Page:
What To Do If You Are Not OK

My sister on the phone yesterday: “I literally cannot name a single person right now who is doing OK.”

Sophie Lucido Johnson


Once again, everything is not OK.

(As an aside: my sister asked several months ago, “What do you mean when you say ‘OK’?” And I felt like it was one of those things where you know when you know, but also a valid question. Nevertheless, my impulse when someone asks for a definition is to Google it, and I went down a rabbit hole about the origins of the word “OK.” What’s annoying is that there’s not really a clear consensus; the Smithsonian likes the idea that “OK” was a satirical newspaper joke that went viral in 1839, which, fine. If that was true, it would have originated because someone was making fun of someone else for abbreviating other things — sort like BRB — but they wouldn’t have been doing BRB back then. The only period-appropriate abbreviation listed in the Smithsonian article is “OW” for “Oll Wright,” as in, “All Right.” So, basically, maybe, “OK” is a viral joke from old New England. I wanted the answer to lead me somewhere that would help me understand myself, and all of us, but all it helps me understand is that it’s so hard to know what makes language catch on. I’m getting better at saying “it’s giving,” by the way.)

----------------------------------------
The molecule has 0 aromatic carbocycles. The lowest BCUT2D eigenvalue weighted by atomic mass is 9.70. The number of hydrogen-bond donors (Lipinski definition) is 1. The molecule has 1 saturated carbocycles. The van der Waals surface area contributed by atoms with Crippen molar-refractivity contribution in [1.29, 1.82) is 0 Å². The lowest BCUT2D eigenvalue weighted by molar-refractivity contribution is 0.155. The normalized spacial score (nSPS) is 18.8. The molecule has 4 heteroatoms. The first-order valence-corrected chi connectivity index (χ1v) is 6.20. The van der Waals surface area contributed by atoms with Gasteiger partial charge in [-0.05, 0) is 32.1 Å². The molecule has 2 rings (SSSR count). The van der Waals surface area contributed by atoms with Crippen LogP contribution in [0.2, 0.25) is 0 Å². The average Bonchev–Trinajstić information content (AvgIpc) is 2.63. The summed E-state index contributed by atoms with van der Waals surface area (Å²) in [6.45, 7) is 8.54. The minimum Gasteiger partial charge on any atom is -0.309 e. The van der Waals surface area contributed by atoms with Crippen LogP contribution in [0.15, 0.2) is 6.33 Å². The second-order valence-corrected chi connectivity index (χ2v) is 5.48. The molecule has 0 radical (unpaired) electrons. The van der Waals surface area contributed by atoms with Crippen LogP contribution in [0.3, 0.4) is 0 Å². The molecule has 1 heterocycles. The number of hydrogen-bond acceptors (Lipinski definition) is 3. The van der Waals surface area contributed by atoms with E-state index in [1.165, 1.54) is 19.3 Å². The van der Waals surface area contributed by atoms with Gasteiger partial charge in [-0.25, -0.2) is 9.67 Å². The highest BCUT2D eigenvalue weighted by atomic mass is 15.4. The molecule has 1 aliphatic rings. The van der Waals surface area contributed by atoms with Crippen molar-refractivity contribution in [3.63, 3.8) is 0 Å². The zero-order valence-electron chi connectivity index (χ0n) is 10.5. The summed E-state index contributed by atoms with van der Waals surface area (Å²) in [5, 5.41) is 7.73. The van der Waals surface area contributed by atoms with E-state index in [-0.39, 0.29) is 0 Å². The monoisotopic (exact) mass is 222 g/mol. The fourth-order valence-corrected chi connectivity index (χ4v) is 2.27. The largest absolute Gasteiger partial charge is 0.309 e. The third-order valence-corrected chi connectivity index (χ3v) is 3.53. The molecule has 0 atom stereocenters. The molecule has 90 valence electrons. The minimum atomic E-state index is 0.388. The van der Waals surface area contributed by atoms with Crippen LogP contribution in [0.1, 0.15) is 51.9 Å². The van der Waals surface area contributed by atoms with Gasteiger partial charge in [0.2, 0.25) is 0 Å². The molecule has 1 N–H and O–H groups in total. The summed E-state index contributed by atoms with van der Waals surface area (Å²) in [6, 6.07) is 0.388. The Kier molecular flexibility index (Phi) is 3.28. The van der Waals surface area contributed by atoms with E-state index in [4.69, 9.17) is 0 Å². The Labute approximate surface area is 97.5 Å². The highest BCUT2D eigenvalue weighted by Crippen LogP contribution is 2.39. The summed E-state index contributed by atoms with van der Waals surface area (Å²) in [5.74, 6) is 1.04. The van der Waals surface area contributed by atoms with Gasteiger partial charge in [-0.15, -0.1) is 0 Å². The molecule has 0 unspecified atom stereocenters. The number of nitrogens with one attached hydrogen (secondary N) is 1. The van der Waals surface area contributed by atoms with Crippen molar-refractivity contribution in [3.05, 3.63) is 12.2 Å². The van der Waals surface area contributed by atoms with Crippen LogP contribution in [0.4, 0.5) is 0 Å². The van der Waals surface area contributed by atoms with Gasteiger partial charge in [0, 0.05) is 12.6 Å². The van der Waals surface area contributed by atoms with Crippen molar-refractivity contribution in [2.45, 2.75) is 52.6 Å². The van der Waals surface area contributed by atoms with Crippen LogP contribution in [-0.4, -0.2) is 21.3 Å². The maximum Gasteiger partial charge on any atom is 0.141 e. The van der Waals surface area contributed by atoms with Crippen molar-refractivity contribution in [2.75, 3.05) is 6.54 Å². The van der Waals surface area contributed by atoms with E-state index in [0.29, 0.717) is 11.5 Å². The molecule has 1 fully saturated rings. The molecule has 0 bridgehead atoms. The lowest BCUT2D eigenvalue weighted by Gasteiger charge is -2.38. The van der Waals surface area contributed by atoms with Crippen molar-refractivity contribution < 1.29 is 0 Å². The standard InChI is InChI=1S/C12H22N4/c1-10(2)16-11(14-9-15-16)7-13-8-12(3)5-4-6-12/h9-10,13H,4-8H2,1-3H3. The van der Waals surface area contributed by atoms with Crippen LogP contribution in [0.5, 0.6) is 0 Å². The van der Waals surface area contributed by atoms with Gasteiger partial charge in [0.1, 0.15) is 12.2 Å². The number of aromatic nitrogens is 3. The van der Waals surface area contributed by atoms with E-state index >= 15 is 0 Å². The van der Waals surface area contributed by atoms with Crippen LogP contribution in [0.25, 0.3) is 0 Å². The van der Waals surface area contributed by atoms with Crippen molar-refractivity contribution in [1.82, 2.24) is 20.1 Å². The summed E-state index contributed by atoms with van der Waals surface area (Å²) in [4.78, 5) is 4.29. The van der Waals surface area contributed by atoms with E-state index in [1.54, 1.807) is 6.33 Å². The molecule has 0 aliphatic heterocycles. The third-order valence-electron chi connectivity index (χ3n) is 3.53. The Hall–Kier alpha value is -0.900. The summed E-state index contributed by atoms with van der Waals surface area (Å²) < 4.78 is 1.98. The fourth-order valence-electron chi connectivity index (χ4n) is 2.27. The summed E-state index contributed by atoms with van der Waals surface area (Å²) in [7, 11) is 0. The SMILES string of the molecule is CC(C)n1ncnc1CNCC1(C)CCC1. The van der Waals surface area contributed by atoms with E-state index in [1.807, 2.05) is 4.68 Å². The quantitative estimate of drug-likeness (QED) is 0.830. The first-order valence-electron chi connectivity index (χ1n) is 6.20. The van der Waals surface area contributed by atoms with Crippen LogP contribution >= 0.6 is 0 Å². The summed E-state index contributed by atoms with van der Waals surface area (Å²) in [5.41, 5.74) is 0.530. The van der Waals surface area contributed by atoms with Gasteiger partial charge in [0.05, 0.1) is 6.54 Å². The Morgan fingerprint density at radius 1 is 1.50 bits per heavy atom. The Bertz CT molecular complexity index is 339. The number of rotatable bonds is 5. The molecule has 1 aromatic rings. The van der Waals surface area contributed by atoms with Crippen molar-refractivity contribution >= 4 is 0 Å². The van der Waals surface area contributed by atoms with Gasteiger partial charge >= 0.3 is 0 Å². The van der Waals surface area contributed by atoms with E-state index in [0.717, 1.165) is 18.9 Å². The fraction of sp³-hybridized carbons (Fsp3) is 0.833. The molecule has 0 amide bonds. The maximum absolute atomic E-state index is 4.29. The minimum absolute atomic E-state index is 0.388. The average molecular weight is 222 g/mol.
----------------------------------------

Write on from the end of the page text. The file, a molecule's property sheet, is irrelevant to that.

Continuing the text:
All illustrations and photos are by the author, who is me, Sophie Lucido Johnson.

For now, I guess I mean: more bodies than usual seem unbalanced. For instance, when you check in with yourself, when you put your hand on your chest, do you feel your heart sort of pounding, or your muscles tightening? The world is going through it, and you are part of the world, so you are going through it too.

But hey: I don’t want to put any of this on you without your consent. Maybe you are in New Zealand, where it’s building to summer, and you’re harvesting sweet spring peas, and that’s pretty much all you’ve got going on these days. If this is you, I’m so glad you’re here — and you can skip ahead. This part of the newsletter is for those of us who are staring down darkness.

This bird is from New Zealand. Just in case this… feels like it is coming out of left field

First of all, I always need to be reminded explicitly in October that the darkness is literal for people in the Northern Hemisphere…